Asset Record Keeping
Essential for investing in the stockmarket!
Maintain a Filing System
Keeping asset records is an essential part of household record keeping. Managing stock investments by keeping accurate records is an essential part of this exercise.
A filing system is all that is needed, with a folder for each share. Records required include all buying and selling documents that would normally be printed off and filed when buying and selling with an online broker.
While some organizations provide a service using online record keeping, there is inevitably a cost for the privilege.
So, when starting out, or with a smaller portfolio, it is not cost effective to pay for these services.
If using an online broker, monthly reports from the share registry that record your share holdings for each company may be received. I retain these so I can cross-check their records against my share buying and selling activity.
Interim- and final-dividend records also need to be filed in order to facilitate the preparation of taxation returns.
Accounting fees are reduced if dividend re-investment is not undertaken. This is because each time a dividend is converted into more shares, a new capital-gain or capital-loss event at some future time will ensue. That will requires additional accounting effort.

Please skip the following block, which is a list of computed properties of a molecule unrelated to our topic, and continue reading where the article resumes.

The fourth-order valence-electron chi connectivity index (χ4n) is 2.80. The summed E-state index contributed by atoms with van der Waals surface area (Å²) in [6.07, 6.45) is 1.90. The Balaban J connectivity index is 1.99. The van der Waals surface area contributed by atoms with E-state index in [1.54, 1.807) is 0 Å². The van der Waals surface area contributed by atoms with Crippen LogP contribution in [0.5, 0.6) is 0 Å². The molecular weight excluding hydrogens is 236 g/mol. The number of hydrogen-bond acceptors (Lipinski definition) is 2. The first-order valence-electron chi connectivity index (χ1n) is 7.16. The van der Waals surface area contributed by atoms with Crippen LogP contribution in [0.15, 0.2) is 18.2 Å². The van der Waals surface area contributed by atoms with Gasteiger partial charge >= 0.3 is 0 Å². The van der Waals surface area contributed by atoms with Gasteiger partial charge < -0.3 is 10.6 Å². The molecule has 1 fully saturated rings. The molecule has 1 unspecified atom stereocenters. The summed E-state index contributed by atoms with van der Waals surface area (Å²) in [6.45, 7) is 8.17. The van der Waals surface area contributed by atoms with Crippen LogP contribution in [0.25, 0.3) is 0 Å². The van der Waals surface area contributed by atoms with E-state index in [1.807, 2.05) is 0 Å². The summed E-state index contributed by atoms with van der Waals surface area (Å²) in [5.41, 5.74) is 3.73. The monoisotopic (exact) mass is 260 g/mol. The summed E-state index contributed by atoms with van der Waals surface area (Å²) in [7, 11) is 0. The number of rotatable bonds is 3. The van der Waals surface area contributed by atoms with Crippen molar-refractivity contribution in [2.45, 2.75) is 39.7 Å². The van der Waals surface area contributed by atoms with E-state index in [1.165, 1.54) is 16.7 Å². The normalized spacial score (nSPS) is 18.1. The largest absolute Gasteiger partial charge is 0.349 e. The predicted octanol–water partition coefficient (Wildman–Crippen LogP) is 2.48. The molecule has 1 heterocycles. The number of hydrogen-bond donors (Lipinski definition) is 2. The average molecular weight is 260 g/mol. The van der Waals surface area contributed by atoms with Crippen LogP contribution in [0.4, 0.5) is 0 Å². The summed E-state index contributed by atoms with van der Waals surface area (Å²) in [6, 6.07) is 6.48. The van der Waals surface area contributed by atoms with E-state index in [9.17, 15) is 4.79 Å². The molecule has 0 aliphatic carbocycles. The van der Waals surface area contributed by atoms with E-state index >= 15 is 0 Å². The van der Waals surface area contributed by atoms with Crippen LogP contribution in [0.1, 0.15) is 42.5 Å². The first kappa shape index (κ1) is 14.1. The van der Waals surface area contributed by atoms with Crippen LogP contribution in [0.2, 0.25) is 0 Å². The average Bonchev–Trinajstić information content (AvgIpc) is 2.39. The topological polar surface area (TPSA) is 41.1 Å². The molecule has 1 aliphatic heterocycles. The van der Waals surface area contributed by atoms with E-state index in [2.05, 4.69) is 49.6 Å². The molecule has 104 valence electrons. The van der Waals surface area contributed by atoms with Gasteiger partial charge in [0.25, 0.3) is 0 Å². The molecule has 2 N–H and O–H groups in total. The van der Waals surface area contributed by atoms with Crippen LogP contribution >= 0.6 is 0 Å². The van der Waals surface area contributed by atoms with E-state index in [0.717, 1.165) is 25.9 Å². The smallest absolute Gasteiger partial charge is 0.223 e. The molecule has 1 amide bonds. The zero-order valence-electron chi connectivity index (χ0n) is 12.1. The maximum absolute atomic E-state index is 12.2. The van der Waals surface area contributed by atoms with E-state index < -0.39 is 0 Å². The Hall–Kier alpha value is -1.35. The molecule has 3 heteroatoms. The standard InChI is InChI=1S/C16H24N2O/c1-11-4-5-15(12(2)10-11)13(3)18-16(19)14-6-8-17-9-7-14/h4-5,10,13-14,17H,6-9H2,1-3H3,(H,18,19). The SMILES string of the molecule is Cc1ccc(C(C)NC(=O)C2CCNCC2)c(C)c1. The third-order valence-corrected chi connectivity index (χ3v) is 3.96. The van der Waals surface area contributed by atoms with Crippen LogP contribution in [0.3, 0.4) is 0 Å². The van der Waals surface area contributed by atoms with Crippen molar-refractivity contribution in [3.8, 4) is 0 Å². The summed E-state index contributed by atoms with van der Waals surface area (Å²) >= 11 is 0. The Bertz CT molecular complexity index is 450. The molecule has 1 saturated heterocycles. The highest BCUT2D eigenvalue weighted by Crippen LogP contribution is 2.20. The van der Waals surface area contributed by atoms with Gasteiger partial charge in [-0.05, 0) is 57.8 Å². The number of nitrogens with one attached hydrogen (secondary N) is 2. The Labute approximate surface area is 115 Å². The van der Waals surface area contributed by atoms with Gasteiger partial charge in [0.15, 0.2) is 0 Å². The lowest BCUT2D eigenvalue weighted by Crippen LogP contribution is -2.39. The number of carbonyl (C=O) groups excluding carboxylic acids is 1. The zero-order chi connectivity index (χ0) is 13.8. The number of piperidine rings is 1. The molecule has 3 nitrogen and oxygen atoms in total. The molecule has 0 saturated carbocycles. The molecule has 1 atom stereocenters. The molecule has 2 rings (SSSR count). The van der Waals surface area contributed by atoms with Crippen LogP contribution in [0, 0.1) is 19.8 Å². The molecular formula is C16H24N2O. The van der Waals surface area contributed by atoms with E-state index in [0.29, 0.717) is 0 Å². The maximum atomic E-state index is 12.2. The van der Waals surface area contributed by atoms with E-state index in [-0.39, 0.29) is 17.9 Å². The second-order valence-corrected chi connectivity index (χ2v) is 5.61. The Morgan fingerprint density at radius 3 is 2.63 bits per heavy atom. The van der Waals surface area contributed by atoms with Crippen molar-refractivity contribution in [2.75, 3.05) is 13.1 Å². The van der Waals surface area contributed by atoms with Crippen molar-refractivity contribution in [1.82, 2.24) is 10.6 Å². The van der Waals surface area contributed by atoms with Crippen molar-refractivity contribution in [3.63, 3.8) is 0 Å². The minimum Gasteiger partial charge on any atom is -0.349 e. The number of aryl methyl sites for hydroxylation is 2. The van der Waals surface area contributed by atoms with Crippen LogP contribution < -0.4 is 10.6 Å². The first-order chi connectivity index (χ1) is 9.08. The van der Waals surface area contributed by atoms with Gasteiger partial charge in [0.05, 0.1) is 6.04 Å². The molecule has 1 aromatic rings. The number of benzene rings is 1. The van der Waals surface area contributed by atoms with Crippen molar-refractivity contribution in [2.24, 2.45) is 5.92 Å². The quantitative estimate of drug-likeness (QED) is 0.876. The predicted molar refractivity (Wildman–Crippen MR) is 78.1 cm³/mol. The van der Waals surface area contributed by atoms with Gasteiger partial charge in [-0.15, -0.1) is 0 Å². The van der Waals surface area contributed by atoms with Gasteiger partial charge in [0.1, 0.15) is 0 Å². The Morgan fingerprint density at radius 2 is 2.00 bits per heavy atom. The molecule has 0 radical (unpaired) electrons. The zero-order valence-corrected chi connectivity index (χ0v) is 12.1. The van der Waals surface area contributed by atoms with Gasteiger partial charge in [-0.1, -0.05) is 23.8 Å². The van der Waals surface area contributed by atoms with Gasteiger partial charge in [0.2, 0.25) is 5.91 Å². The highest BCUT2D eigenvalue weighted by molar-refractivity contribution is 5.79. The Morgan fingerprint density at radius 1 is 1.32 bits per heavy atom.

I keep paper records of shares that are on my watch list. These are shares that I may consider buying in the future when conditions are more favorable.
I record and file performance information about watch-list shares on a (paper) template that I can refer to at a later date when their situation changes.
How much record keeping is required will depend very much on the size of a portfolio. A conscientious investor needs to determine how much time is available to keep up with this aspect of investing.
This will determine how many shares that can be realistically held in the portfolio.
If working full time, a portfolio of eight to ten shares may be all that a value investor can comfortably handle. Whereas, if retired or not employed, accommodating fifteen to twenty shares in the portfolio is likely to be manageable.
Keeping records is also important from an estate planning perspective. Shares may only constitute part of an individual's financial affairs, but for any heirs who do not have stock market experience, untangling a portfolio may constitute a complex exercise.
It will also save them time and money if a thorough estate planning exercise has been previously undertaken by you.
The benefit of keeping well-organized and accurate paper records is that it will save you time and money when it comes to completing a tax return.
While I find paper records still a viable option, organizations such as share registries provide a free service by holding share information online.
Spreadsheets can provide a convenient way of storing dividend information although tax offices can now get this information directly from share registries in some countries.
It can't be over-emphasized that thorough record keeping is an essential part of investing, whether it is value investing or otherwise. The buck usually stops with each of us!
The related article below examine the importance of estate planning in more detail.
Related ArticleEstate planning
- is an important and often neglected aspect of record keeping. Worth a read if this applies to you?
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